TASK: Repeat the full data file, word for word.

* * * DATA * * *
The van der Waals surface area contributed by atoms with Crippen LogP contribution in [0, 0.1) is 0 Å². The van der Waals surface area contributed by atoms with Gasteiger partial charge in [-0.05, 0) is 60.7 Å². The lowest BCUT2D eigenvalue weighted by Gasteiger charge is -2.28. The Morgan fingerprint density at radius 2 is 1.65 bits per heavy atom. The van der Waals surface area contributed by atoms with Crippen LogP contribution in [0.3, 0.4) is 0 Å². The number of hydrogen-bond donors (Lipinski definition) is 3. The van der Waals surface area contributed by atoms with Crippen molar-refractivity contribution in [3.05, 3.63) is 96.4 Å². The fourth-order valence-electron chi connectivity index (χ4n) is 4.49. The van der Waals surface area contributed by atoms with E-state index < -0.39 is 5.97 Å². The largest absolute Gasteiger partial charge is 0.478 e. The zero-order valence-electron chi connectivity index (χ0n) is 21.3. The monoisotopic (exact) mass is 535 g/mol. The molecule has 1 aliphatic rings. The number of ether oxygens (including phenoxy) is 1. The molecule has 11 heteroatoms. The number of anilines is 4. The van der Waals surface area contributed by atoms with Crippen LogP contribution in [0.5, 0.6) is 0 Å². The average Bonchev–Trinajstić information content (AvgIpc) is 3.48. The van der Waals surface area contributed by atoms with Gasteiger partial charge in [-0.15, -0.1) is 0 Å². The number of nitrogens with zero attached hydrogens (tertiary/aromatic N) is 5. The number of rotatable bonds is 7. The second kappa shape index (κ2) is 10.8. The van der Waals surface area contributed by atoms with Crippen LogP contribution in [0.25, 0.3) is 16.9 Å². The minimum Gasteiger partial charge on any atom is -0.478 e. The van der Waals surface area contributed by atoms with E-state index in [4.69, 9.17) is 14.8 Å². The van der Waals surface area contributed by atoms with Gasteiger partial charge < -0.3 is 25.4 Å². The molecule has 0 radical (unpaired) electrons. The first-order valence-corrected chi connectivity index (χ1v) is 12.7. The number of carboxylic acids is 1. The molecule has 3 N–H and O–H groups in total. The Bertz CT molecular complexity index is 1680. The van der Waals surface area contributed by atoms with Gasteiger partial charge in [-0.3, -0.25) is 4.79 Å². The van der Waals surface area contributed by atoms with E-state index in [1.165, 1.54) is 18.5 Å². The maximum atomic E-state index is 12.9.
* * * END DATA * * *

The van der Waals surface area contributed by atoms with Crippen LogP contribution in [0, 0.1) is 0 Å². The van der Waals surface area contributed by atoms with Gasteiger partial charge in [-0.05, 0) is 60.7 Å². The lowest BCUT2D eigenvalue weighted by Gasteiger charge is -2.28. The Morgan fingerprint density at radius 2 is 1.65 bits per heavy atom. The van der Waals surface area contributed by atoms with Crippen LogP contribution in [0.3, 0.4) is 0 Å². The number of hydrogen-bond donors (Lipinski definition) is 3. The van der Waals surface area contributed by atoms with Crippen molar-refractivity contribution in [3.05, 3.63) is 96.4 Å². The fourth-order valence-electron chi connectivity index (χ4n) is 4.49. The van der Waals surface area contributed by atoms with E-state index < -0.39 is 5.97 Å². The largest absolute Gasteiger partial charge is 0.478 e. The zero-order valence-electron chi connectivity index (χ0n) is 21.3. The monoisotopic (exact) mass is 535 g/mol. The molecule has 1 aliphatic rings. The number of ether oxygens (including phenoxy) is 1. The molecule has 11 heteroatoms. The number of anilines is 4. The van der Waals surface area contributed by atoms with Crippen LogP contribution in [0.5, 0.6) is 0 Å². The average Bonchev–Trinajstić information content (AvgIpc) is 3.48. The van der Waals surface area contributed by atoms with Gasteiger partial charge in [-0.15, -0.1) is 0 Å². The number of nitrogens with zero attached hydrogens (tertiary/aromatic N) is 5. The number of rotatable bonds is 7. The second kappa shape index (κ2) is 10.8. The van der Waals surface area contributed by atoms with Crippen LogP contribution in [0.25, 0.3) is 16.9 Å². The minimum Gasteiger partial charge on any atom is -0.478 e. The van der Waals surface area contributed by atoms with E-state index in [4.69, 9.17) is 14.8 Å². The van der Waals surface area contributed by atoms with Gasteiger partial charge < -0.3 is 25.4 Å². The molecule has 0 radical (unpaired) electrons. The first-order valence-corrected chi connectivity index (χ1v) is 12.7. The number of carboxylic acids is 1. The molecule has 3 N–H and O–H groups in total. The Bertz CT molecular complexity index is 1680. The van der Waals surface area contributed by atoms with Gasteiger partial charge in [-0.3, -0.25) is 4.79 Å². The van der Waals surface area contributed by atoms with E-state index in [1.165, 1.54) is 18.5 Å². The maximum atomic E-state index is 12.9.